The MOM 100 Blog

Teriyaki Chicken and Beef Skewers

by Katie Workman  •  March 27, 2012

When I asked the cook at my kids’ school what the most popular dishes were, he said, “Pizza, meat sauce, breakfast for lunch, and this,” and with “this” he picked up and thudded down the most enormous container of prepared teriyaki sauce I’d ever seen. “If I put this on everything they would love it.”

Turns out, teriyaki sauce isn’t hard to make at all, and you can, in fact, put it on almost anything. Here’s the recipe, and you have the option of using the sauce with either chicken or steak, and also try it with shrimp, salmon, or tofu.

If you are having a bunch of people over and want to offer a choice, it’s nice to make half the skewers with chicken and half with beef. Cutting the meat into strips takes the same amount of time, and the platter will look bountiful. You’re still only making one batch of the teriyaki sauce, so it really doesn’t require any extra work.

Teriyaki anything begs for rice, and if you’re feeling all “theme-y” about the whole meal, you might want to whip up a quick Japanese Restaurant Salad to go with, and maybe the sautéed green vegetables. Some steamed or roasted broccoli  or roasted asparagus  would work nicely, too (plus the dressing from the Japanese Restaurant Salad also makes a nice sauce for the veggies).

2 tablespoons finely minced peeled fresh ginger

1 tablespoon finely minced garlic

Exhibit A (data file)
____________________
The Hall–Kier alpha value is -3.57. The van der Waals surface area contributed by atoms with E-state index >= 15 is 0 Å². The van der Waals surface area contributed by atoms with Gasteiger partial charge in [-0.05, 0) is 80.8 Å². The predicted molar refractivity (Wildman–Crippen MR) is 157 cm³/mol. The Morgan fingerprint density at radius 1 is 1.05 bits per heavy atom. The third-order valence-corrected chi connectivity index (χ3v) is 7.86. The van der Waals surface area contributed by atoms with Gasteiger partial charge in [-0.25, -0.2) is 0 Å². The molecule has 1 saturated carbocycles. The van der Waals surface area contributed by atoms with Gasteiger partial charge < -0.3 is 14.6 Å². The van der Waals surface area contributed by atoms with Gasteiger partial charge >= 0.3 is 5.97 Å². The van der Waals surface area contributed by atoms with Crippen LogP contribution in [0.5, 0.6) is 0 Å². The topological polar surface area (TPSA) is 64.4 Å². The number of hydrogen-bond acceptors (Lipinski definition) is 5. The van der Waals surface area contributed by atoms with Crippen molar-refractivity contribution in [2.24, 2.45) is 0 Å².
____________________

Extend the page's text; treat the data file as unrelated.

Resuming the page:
2⁄3 cup low-sodium soy sauce, or 1⁄2 cup regular soy sauce and

2 tablespoons water

2 teaspoons canola or vegetable oil, plus oil for the baking sheet (optional)

3 tablespoons mirin (optional )

1⁄4 cup firmly packed brown sugar

1 teaspoon cornstarch

2 pounds chicken tenders, or 2 pounds skinless, boneless chicken breasts or thighs, cut into 1⁄2 inch–wide strips, or 2 pounds sirloin steak, cut into 1⁄2-inch slices

Nonstick cooking spray (optional)

Toasted sesame seeds (optional; see Toasting Sesame Seeds at right)

You’ll also need: Eighteen to twenty 8-inch wooden or metal skewers

  1. Place the ginger, garlic, soy sauce, oil, mirin, if using, brown sugar, and cornstarch in a small bowl or in a small container with a lid and stir well or shake to combine.
  2. Pour the teriyaki marinade into a 1-quart heavy-duty zipper-top plastic bag or a larger plastic container with a lid. Add the chicken or steak and mix to coat well. Seal the bag or container and let the chicken or steak marinate in the refrigerator for 8 to 24 hours (the longer it marinates, the more pronounced the teriyaki flavor will be). You’ll want to flip the baggie or toss the meat in the container a couple of times during the marinating process so that it marinates evenly.
  3. If you are using wooden skewers, at least 30 minutes before cooking soak them in water to cover in order to prevent them from burning. Lightly oil a rimmed baking sheet or spray it with nonstick cooking spray.
  4. Preheat the broiler (see Note).
  5. Remove the chicken or steak from the marinade, setting aside the marinade. Skewer 1 or 2 pieces of chicken or steak on each skewer lengthwise, threading them so they are on securely. Place the skewers on the prepared baking sheet and broil until the teriyaki sauce turns a nice burnished color and the chicken is cooked through or the meat is cooked to your liking, 2 to 4 minutes on each side for chicken, another minute or 2 for medium steak.
  6. Pour the reserved marinade into a small saucepan and bring to a boil over high heat. Reduce the heat to medium and let the marinade simmer until it becomes slightly reduced and glazelike, about 4 minutes.
  7. Serve the skewers on a platter sprinkled with the sesame seeds, if desired. Pass around the boiled marinade in a small pitcher or bowl for drizzling over the meat or whatever starch or vegetables you are serving alongside.
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  1. Jul 13, 2012
    @ 15:05 PM
    HGLENN says ....



  2. Jul 13, 2012
    @ 15:02 PM
    HGLENN says ....



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